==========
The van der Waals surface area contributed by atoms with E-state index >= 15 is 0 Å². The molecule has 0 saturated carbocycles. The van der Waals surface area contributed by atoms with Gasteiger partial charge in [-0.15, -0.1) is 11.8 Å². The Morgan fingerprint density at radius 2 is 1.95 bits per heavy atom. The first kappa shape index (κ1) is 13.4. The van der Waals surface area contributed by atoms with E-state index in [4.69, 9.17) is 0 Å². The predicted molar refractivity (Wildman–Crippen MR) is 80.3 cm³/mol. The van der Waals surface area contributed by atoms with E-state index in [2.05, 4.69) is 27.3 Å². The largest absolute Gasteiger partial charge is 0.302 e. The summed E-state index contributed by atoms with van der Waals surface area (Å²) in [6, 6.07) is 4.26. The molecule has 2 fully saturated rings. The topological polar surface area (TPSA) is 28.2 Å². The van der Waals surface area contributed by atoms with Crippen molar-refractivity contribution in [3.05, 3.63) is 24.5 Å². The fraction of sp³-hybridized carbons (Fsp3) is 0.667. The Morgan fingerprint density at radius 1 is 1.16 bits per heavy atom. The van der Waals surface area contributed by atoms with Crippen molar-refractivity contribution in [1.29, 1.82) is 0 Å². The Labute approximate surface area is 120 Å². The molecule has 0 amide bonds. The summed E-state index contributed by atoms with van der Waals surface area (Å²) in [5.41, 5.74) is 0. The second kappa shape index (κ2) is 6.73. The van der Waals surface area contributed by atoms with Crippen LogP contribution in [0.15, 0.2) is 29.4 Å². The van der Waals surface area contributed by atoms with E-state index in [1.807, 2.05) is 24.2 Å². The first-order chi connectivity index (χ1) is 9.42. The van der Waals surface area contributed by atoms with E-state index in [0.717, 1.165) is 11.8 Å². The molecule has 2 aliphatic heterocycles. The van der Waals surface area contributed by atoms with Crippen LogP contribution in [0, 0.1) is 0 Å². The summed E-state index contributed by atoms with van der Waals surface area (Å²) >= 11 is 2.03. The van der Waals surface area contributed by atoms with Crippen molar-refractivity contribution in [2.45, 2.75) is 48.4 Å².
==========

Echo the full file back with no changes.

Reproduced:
The van der Waals surface area contributed by atoms with E-state index >= 15 is 0 Å². The molecule has 0 saturated carbocycles. The van der Waals surface area contributed by atoms with Gasteiger partial charge in [-0.15, -0.1) is 11.8 Å². The Morgan fingerprint density at radius 2 is 1.95 bits per heavy atom. The first kappa shape index (κ1) is 13.4. The van der Waals surface area contributed by atoms with E-state index in [4.69, 9.17) is 0 Å². The predicted molar refractivity (Wildman–Crippen MR) is 80.3 cm³/mol. The van der Waals surface area contributed by atoms with E-state index in [2.05, 4.69) is 27.3 Å². The largest absolute Gasteiger partial charge is 0.302 e. The summed E-state index contributed by atoms with van der Waals surface area (Å²) in [6, 6.07) is 4.26. The molecule has 2 fully saturated rings. The topological polar surface area (TPSA) is 28.2 Å². The van der Waals surface area contributed by atoms with Crippen molar-refractivity contribution in [3.05, 3.63) is 24.5 Å². The fraction of sp³-hybridized carbons (Fsp3) is 0.667. The Morgan fingerprint density at radius 1 is 1.16 bits per heavy atom. The van der Waals surface area contributed by atoms with Crippen molar-refractivity contribution in [1.29, 1.82) is 0 Å². The Labute approximate surface area is 120 Å². The molecule has 0 amide bonds. The summed E-state index contributed by atoms with van der Waals surface area (Å²) in [5.41, 5.74) is 0. The second kappa shape index (κ2) is 6.73. The van der Waals surface area contributed by atoms with Crippen LogP contribution in [0.15, 0.2) is 29.4 Å². The van der Waals surface area contributed by atoms with E-state index in [1.807, 2.05) is 24.2 Å². The first-order chi connectivity index (χ1) is 9.42. The van der Waals surface area contributed by atoms with E-state index in [0.717, 1.165) is 11.8 Å². The molecule has 2 aliphatic heterocycles. The van der Waals surface area contributed by atoms with Crippen LogP contribution in [0, 0.1) is 0 Å². The summed E-state index contributed by atoms with van der Waals surface area (Å²) >= 11 is 2.03. The van der Waals surface area contributed by atoms with Crippen molar-refractivity contribution in [2.45, 2.75) is 48.4 Å².